Oscar Index: War Horse, We Have a Problem

Welcome to week six of Oscar Index, your regular reading of buzz, hype, speculation and crippling myopia in and around the 2011-12 awards beat. This installment brings some rather momentous determinations from the wonks at Movieline's Institute for the Advanced Study of Kudos Forensics -- let's get right to them!

[Click the graphs for full-size images.]


The Leading 10:

1. The Descendants

2. The Artist

3. War Horse

4. The Help

5. Midnight in Paris

6. Moneyball

7. J. Edgar

8. The Ides of March

9. My Week With Marilyn

10. Extremely Loud and Incredibly Close

Outsiders: The Girl With the Dragon Tattoo, The Adventures of Tintin: The Secret of the Unicorn, Tinker, Tailor, Soldier, Spy, The Tree of Life, Hugo, Harry Potter and the Deathly Hallows

Gasp! After a month of sight-unseen supremacy, Steven Spielberg's War Horse has officially eased into trot mode behind the muscular fall-festival favorites The Descendants and The Artist. At least that's the sense of the punditocracy everywhere from Gold Derby -- where Alexander Payne's dramedy inched ahead of the equine Spielberggernaut -- to THR and In Contention, where Michel Hazanavicius's silent triumph has either come even with or surpassed War Horse in the Picture race.

It's not all good for the new front-runners; after all, no one wants to peak too soon, and hearing guys like Tom O'Neil and Scott Feinberg debate the mechanics of a Descendants/Artist showdown (and for the likes of longtime Horse-whipper Jeff Wells to spotlight it) suggests War Horse and DreamWorks' happy retreat (for now) into the Oscar shadows while the other heavyweights get all gladiatorial on each other for the awards gods. But when you hear about stuff like the Descendants' dynamite SAG/BAFTA screening last week, or witness its early awards-profile boost with the recent Gotham Awards nominations -- both coming nearly a month before the next wave of acclaim rolls in around its Nov. 18 release date -- Fox Searchlight's strategy looks fairly unassailable at this point. Add to that the advancement of the New York Film Critics Circle's awards announcement to Nov. 28 -- the first in the nation -- and you've got an early tone-setter tailor-made for Payne, George Clooney and Co. to enter December as the film to beat.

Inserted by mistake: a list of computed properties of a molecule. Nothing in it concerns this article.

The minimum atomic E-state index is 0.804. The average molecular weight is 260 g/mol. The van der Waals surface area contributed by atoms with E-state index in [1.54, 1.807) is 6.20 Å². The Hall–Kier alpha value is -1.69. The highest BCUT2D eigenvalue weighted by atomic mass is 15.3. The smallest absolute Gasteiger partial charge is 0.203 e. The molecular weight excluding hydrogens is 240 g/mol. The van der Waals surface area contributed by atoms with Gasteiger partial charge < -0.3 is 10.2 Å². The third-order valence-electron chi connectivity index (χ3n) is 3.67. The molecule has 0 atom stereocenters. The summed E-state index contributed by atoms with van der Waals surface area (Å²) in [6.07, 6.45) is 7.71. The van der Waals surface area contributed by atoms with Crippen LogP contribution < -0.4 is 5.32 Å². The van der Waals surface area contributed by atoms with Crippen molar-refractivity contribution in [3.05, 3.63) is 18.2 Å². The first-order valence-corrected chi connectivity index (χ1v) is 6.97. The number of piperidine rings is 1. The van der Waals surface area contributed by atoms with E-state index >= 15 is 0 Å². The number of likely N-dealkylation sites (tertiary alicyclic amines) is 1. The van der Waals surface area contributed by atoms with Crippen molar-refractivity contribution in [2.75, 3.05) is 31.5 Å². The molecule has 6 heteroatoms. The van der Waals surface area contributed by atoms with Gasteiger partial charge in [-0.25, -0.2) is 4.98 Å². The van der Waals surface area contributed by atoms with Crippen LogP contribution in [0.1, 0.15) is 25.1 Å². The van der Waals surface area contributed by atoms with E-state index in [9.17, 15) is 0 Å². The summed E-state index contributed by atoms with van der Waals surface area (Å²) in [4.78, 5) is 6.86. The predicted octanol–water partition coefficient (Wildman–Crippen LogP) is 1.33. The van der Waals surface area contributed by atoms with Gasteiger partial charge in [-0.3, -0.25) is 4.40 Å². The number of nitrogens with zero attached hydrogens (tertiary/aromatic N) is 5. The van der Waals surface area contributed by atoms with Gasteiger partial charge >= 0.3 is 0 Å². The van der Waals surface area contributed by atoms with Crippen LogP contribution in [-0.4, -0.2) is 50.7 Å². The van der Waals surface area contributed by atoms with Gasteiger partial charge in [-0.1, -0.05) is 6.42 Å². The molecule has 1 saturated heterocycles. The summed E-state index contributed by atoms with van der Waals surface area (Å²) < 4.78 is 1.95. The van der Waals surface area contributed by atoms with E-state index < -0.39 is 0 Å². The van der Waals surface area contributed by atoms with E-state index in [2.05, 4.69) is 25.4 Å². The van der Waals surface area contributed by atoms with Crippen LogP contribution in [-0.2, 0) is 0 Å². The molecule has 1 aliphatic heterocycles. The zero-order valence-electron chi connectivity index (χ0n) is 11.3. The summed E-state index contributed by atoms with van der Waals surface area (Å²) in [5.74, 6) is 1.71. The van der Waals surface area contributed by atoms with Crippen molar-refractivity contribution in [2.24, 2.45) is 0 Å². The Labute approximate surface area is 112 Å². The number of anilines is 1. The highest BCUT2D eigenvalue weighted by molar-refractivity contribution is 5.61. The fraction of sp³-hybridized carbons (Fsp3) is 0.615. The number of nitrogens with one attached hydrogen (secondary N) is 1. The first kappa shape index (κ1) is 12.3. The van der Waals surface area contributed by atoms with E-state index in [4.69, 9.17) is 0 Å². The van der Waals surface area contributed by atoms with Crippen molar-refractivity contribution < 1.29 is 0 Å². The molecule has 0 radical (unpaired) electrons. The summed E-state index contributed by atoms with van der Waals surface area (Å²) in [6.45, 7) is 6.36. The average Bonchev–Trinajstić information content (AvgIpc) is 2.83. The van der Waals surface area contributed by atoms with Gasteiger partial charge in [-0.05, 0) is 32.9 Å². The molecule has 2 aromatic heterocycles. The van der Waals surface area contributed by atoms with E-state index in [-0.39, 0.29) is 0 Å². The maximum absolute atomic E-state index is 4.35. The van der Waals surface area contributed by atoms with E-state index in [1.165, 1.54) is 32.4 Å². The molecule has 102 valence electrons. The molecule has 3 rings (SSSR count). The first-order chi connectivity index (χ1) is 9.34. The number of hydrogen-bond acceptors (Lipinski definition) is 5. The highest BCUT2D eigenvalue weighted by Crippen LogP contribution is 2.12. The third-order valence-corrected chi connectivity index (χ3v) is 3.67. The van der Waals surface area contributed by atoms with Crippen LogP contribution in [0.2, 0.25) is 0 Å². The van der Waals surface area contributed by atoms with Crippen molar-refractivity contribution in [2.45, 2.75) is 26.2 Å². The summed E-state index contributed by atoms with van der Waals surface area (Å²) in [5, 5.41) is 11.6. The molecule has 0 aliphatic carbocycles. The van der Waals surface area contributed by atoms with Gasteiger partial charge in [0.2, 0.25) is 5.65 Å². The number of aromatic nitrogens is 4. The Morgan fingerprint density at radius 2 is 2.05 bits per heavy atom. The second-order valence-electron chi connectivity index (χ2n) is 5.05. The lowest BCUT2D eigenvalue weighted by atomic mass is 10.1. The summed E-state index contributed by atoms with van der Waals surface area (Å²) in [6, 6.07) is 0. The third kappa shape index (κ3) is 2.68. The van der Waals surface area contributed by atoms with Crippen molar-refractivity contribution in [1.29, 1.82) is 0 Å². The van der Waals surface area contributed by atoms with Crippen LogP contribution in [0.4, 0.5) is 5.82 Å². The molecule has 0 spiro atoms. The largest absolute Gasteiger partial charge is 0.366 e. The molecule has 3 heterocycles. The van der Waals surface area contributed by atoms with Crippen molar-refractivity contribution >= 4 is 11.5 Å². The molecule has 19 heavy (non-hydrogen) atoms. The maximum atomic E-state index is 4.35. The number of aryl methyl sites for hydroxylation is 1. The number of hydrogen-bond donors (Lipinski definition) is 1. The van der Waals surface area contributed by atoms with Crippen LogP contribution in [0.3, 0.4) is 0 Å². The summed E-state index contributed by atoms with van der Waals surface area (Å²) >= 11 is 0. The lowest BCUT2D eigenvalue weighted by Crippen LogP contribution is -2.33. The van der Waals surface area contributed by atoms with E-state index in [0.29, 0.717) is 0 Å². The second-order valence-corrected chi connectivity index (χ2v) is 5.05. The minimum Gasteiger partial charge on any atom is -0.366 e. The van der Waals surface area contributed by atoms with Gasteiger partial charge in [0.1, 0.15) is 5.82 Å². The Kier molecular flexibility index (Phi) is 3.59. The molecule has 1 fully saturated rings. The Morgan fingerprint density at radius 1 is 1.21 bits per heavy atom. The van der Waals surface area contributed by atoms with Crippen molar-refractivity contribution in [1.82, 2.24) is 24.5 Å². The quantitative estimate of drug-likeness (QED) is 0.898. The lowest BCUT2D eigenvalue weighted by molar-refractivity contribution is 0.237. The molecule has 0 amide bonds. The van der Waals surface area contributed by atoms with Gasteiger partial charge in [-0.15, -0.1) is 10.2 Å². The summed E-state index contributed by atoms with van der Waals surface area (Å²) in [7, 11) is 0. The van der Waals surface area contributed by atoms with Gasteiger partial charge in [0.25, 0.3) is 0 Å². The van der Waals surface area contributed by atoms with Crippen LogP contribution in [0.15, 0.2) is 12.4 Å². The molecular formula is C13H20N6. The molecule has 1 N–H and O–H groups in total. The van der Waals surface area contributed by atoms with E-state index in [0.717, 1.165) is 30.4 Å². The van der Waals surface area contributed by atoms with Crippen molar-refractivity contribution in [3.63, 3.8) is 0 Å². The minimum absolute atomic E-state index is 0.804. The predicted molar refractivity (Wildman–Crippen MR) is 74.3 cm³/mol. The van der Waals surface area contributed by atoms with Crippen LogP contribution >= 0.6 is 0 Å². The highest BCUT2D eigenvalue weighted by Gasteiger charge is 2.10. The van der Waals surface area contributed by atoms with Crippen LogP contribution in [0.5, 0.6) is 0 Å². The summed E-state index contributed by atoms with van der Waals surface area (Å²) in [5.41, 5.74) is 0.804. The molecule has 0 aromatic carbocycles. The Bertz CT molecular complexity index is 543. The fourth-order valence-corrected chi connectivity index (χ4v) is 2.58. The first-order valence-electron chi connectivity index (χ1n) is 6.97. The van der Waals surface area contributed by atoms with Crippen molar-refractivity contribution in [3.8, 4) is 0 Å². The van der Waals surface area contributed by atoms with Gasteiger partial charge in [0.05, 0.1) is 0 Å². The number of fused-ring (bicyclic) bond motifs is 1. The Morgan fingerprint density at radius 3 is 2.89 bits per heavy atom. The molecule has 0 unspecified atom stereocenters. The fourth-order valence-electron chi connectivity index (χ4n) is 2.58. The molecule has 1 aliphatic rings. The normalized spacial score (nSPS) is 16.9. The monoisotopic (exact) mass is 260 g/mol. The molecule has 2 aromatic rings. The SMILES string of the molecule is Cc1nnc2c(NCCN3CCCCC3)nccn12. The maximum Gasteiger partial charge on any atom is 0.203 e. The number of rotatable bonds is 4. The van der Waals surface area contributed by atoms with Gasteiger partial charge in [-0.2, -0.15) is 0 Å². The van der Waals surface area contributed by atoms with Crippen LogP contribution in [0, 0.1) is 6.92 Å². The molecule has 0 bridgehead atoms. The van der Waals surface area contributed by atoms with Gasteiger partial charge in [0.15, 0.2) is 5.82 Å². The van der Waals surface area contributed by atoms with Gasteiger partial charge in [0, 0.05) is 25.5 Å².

The week's other big momentum was seen with The Help (which one Academy member reportedly told Steve Pond would not only be nominated for Best Picture, but would win) and Midnight in Paris (which earned the highest scores -- alongside The Descendants and The Artist, natch -- in David Poland's first Oscar chart of the season). Both remain virtual sure things in the nomination phase, but the continuing chatter about their growing Academy constituencies is enough to make even a horse blush. Finally! Here's to the challengers!

Also, earlier this week I heard from an awards-campaign consultant who seemed fairly certain that Hugo has what it takes to garner the requisite 5 percent of first-place votes for a Best Picture nomination. Its (alleged) secret weapon: The branch stewardship of much-respected Martin Scorsese collaborators like cinematographer Robert Richardson, editor Thelma Schoonmaker, costume designer Sandy Powell and others. "All you really need are 300 votes," this consultant explained. Well, that and what many are predicting to be a blockbuster holiday turnout. Instinct tells me that Dragon Tattoo and Extremely Loud in particular will keep sharper edges in the Academy proper, but as noted previously, this isn't about my instinct. So! For what it's worth, etc., etc.


The Leading 5:

1. Alexander Payne, The Descendants

2. Michel Hazanavicius, The Artist

3. Steven Spielberg, War Horse

4. Clint Eastwood, J. Edgar

5. David Fincher, The Girl With the Dragon Tattoo

Outsiders: Stephen Daldry, Extremely Loud and Incredibly Close; George Clooney, The Ides of March; Woody Allen, Midnight in Paris; Bennett Miller, Moneyball; Tomas Alfredson, Tinker, Tailor, Soldier, Spy; Tate Taylor, The Help

Not much more to add here that doesn't simply reflect what's above, other than -- and here we go back to instinct again -- I can totally see Woody Allen creeping in and taking Eastwood, Fincher or Daldry's spot. And as Ides fades into oblivion, this is likely the last week you'll see Clooney's smiling face on the Index.

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